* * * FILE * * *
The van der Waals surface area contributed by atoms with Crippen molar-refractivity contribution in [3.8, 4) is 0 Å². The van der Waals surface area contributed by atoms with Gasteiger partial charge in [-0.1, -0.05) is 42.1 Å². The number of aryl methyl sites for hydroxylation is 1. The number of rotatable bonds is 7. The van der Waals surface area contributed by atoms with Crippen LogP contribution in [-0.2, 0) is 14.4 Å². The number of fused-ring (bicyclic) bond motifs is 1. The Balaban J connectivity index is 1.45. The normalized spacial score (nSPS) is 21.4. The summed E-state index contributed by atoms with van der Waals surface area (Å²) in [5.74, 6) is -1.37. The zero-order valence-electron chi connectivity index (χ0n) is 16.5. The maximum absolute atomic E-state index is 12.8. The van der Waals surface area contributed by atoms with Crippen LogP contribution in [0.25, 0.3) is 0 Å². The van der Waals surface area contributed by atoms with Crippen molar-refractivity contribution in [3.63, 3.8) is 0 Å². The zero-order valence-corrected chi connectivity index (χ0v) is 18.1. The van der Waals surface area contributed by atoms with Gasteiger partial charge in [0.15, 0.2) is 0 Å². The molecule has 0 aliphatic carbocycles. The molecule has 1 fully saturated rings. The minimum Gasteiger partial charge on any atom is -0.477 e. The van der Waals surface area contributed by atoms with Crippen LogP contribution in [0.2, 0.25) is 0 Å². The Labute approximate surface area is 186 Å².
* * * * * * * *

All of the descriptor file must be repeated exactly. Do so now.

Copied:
The van der Waals surface area contributed by atoms with Crippen molar-refractivity contribution in [3.8, 4) is 0 Å². The van der Waals surface area contributed by atoms with Gasteiger partial charge in [-0.1, -0.05) is 42.1 Å². The number of aryl methyl sites for hydroxylation is 1. The number of rotatable bonds is 7. The van der Waals surface area contributed by atoms with Crippen LogP contribution in [-0.2, 0) is 14.4 Å². The number of fused-ring (bicyclic) bond motifs is 1. The Balaban J connectivity index is 1.45. The normalized spacial score (nSPS) is 21.4. The summed E-state index contributed by atoms with van der Waals surface area (Å²) in [5.74, 6) is -1.37. The zero-order valence-electron chi connectivity index (χ0n) is 16.5. The maximum absolute atomic E-state index is 12.8. The van der Waals surface area contributed by atoms with Crippen LogP contribution in [0.25, 0.3) is 0 Å². The van der Waals surface area contributed by atoms with Crippen molar-refractivity contribution in [3.63, 3.8) is 0 Å². The zero-order valence-corrected chi connectivity index (χ0v) is 18.1. The van der Waals surface area contributed by atoms with Gasteiger partial charge in [0.15, 0.2) is 0 Å². The molecule has 0 aliphatic carbocycles. The molecule has 1 fully saturated rings. The minimum Gasteiger partial charge on any atom is -0.477 e. The van der Waals surface area contributed by atoms with Crippen LogP contribution in [0.2, 0.25) is 0 Å². The Labute approximate surface area is 186 Å².